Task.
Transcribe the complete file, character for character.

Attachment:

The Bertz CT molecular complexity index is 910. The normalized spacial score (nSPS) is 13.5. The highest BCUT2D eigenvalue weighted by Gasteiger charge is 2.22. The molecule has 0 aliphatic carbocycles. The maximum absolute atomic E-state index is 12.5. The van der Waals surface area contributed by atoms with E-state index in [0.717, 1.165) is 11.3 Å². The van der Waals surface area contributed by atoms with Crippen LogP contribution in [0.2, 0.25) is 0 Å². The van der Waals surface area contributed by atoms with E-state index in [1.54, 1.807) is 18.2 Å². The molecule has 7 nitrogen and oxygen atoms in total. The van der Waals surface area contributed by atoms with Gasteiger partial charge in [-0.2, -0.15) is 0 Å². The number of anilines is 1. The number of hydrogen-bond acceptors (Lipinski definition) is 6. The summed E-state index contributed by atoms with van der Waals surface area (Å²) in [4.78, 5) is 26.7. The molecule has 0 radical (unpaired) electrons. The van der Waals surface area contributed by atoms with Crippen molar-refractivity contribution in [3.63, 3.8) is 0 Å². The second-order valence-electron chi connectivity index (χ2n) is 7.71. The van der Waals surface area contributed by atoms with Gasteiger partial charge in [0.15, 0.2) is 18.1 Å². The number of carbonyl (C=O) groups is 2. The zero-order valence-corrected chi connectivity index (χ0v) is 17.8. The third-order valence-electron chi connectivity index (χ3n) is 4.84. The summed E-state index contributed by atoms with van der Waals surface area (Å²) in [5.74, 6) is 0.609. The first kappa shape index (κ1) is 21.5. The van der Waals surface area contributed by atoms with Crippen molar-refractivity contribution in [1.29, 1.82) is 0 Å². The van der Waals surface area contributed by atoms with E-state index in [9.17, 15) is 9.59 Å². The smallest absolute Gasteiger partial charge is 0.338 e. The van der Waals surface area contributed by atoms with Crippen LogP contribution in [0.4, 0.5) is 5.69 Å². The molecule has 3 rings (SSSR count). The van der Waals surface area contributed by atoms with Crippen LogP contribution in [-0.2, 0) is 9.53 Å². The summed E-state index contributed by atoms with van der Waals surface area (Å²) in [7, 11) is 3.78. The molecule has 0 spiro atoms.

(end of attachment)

The Bertz CT molecular complexity index is 910. The normalized spacial score (nSPS) is 13.5. The highest BCUT2D eigenvalue weighted by Gasteiger charge is 2.22. The molecule has 0 aliphatic carbocycles. The maximum absolute atomic E-state index is 12.5. The van der Waals surface area contributed by atoms with E-state index in [0.717, 1.165) is 11.3 Å². The van der Waals surface area contributed by atoms with Crippen LogP contribution in [0.2, 0.25) is 0 Å². The van der Waals surface area contributed by atoms with E-state index in [1.54, 1.807) is 18.2 Å². The molecule has 7 nitrogen and oxygen atoms in total. The van der Waals surface area contributed by atoms with Gasteiger partial charge in [-0.2, -0.15) is 0 Å². The number of anilines is 1. The number of hydrogen-bond acceptors (Lipinski definition) is 6. The summed E-state index contributed by atoms with van der Waals surface area (Å²) in [4.78, 5) is 26.7. The molecule has 0 radical (unpaired) electrons. The van der Waals surface area contributed by atoms with Crippen molar-refractivity contribution in [3.63, 3.8) is 0 Å². The second-order valence-electron chi connectivity index (χ2n) is 7.71. The van der Waals surface area contributed by atoms with Gasteiger partial charge in [0.15, 0.2) is 18.1 Å². The number of carbonyl (C=O) groups is 2. The zero-order valence-corrected chi connectivity index (χ0v) is 17.8. The third-order valence-electron chi connectivity index (χ3n) is 4.84. The summed E-state index contributed by atoms with van der Waals surface area (Å²) in [5.74, 6) is 0.609. The first kappa shape index (κ1) is 21.5. The van der Waals surface area contributed by atoms with Crippen molar-refractivity contribution in [1.29, 1.82) is 0 Å². The van der Waals surface area contributed by atoms with E-state index in [9.17, 15) is 9.59 Å². The smallest absolute Gasteiger partial charge is 0.338 e. The van der Waals surface area contributed by atoms with Crippen LogP contribution in [0.4, 0.5) is 5.69 Å². The molecule has 3 rings (SSSR count). The van der Waals surface area contributed by atoms with Crippen LogP contribution in [-0.2, 0) is 9.53 Å². The summed E-state index contributed by atoms with van der Waals surface area (Å²) in [7, 11) is 3.78. The molecule has 0 spiro atoms.